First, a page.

And I’ve seen your flag on the marble arch
And love is not a victory march
It’s a cold and it’s a broken Hallelujah
-Leonard Cohen, “Hallelujah”
Hopefully, you’re having a banner year – one for the books. The stars align and everything’s coming up you. Babies smile at you, old people are grateful for you, good people respect you and bad people leave you alone. You have a lot to be thankful for. Make your gratitude list, have seconds of sweet potato casserole and pause to appreciate the moment.
Everyone goes through seasons, and some seasons seem to last longer than others.
This is for the people who aren’t having a banner year.
You got laid off.
You shook your fist at cancer and it didn’t matter.
You picked up your kid from the police station.
You picked up your parent from the police station.
You found that text on your spouse’s phone.
You discovered untruthful gossip following you around.
You discovered truthful gossip following you around.
You arranged a funeral for someone.
You filled an antidepressant prescription.
You should’ve filled an antidepressant prescription.
The turkey is warm, but it’s a cold and broken thanksgiving. Shards of life lie mocking on the floor in the near-shape of their original wholeness and you catch a glimpse of your fractured reflection, a distortion of what was and what should be. And when you count your blessings it’s with gritted teeth or a sense of cruel, useless irony or a numbed, deadened mimic of routine.
What happens when the Mona Lisa is torn apart and the pieces don’t fit and you’re left with a grotesque Picasso? The features are there, but out of place, misaligned, foreign, unfamiliar. Nieces and nephews will recognize you as you walk through the door, but you know, deep down, that you’re struggling to find parts of yourself that you recognize as you sort through remnants, shards, rubble.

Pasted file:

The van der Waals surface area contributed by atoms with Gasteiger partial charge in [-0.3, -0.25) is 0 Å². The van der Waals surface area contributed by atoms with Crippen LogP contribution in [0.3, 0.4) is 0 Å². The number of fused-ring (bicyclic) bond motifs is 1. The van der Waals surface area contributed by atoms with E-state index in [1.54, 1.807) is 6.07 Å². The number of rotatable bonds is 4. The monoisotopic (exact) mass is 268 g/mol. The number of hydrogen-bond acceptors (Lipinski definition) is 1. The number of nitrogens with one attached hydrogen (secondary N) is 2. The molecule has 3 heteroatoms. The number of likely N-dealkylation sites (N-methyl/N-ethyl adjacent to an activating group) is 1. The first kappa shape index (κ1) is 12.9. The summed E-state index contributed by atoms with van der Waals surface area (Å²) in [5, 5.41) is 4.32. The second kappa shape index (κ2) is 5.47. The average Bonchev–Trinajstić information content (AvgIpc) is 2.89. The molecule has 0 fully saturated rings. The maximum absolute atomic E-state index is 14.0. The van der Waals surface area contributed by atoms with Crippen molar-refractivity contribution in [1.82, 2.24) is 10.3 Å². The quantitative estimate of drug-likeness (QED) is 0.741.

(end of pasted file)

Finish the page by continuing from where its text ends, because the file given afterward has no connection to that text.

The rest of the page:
You compare your cold and broken thanksgiving to the vast suffering of the world to try to force perspective, to resist the darkness. I have a roof. I have food. My neighbors weren’t just bombed.
But sometimes even Aunt Bev’s homemade pie tastes stale when your heart is re-breaking every few minutes while you make small talk.
For my days vanish like smoke;
my bones burn like glowing embers.
My heart is blighted and withered like grass;
I forget to eat my food.
In my distress I groan aloud
and am reduced to skin and bones.
I am like a desert owl,
like an owl among the ruins.
I lie awake; I have become
like a bird alone on a roof.
All day long my enemies taunt me;
those who rail against me use my name as a curse.
For I eat ashes as my food
and mingle my drink with tears
because of your great wrath,
for you have taken me up and thrown me aside.
My days are like the evening shadow;
I wither away like grass.
Let’s all go around and say what we’re thankful for…
Your year flashes in bits and pieces in front of your mind and you search for a socially appropriate response that doesn’t include “good medical attention after a miscarriage” or “pro bono lawyers” or “insightful marriage and family therapists.”
Pass the stuffing.
Because you also know by now that faith and hope and love are more than a French bistro-style inspirational poster hanging in the dining room. They’re not feelings, they’re bedrock reality that keep you sane because you know they’re more than trite platitudes.